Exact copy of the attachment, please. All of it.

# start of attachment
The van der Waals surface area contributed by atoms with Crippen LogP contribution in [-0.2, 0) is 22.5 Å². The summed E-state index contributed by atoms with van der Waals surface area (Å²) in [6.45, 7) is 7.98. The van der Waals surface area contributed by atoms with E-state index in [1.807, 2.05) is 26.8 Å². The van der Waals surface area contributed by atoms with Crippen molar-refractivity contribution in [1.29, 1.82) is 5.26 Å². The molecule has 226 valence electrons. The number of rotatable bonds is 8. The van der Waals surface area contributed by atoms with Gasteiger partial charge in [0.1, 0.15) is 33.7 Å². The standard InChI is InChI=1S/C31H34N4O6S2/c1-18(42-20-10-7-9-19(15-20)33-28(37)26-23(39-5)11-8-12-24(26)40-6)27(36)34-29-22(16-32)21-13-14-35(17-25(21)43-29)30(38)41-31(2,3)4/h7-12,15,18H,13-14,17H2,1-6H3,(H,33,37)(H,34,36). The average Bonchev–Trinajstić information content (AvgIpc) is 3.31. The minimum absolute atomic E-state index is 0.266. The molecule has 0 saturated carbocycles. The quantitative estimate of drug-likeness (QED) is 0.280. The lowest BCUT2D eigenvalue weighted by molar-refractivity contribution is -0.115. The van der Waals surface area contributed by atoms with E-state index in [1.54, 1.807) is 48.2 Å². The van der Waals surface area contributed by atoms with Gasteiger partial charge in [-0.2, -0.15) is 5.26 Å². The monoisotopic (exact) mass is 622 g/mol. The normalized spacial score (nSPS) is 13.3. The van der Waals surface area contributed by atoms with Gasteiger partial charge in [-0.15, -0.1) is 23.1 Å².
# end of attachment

The van der Waals surface area contributed by atoms with Crippen LogP contribution in [-0.2, 0) is 22.5 Å². The summed E-state index contributed by atoms with van der Waals surface area (Å²) in [6.45, 7) is 7.98. The van der Waals surface area contributed by atoms with E-state index in [1.807, 2.05) is 26.8 Å². The van der Waals surface area contributed by atoms with Crippen molar-refractivity contribution in [1.29, 1.82) is 5.26 Å². The molecule has 226 valence electrons. The number of rotatable bonds is 8. The van der Waals surface area contributed by atoms with Gasteiger partial charge in [0.1, 0.15) is 33.7 Å². The standard InChI is InChI=1S/C31H34N4O6S2/c1-18(42-20-10-7-9-19(15-20)33-28(37)26-23(39-5)11-8-12-24(26)40-6)27(36)34-29-22(16-32)21-13-14-35(17-25(21)43-29)30(38)41-31(2,3)4/h7-12,15,18H,13-14,17H2,1-6H3,(H,33,37)(H,34,36). The average Bonchev–Trinajstić information content (AvgIpc) is 3.31. The minimum absolute atomic E-state index is 0.266. The molecule has 0 saturated carbocycles. The quantitative estimate of drug-likeness (QED) is 0.280. The lowest BCUT2D eigenvalue weighted by molar-refractivity contribution is -0.115. The van der Waals surface area contributed by atoms with E-state index in [1.54, 1.807) is 48.2 Å². The van der Waals surface area contributed by atoms with Gasteiger partial charge in [-0.2, -0.15) is 5.26 Å². The monoisotopic (exact) mass is 622 g/mol. The normalized spacial score (nSPS) is 13.3. The van der Waals surface area contributed by atoms with Gasteiger partial charge in [-0.15, -0.1) is 23.1 Å².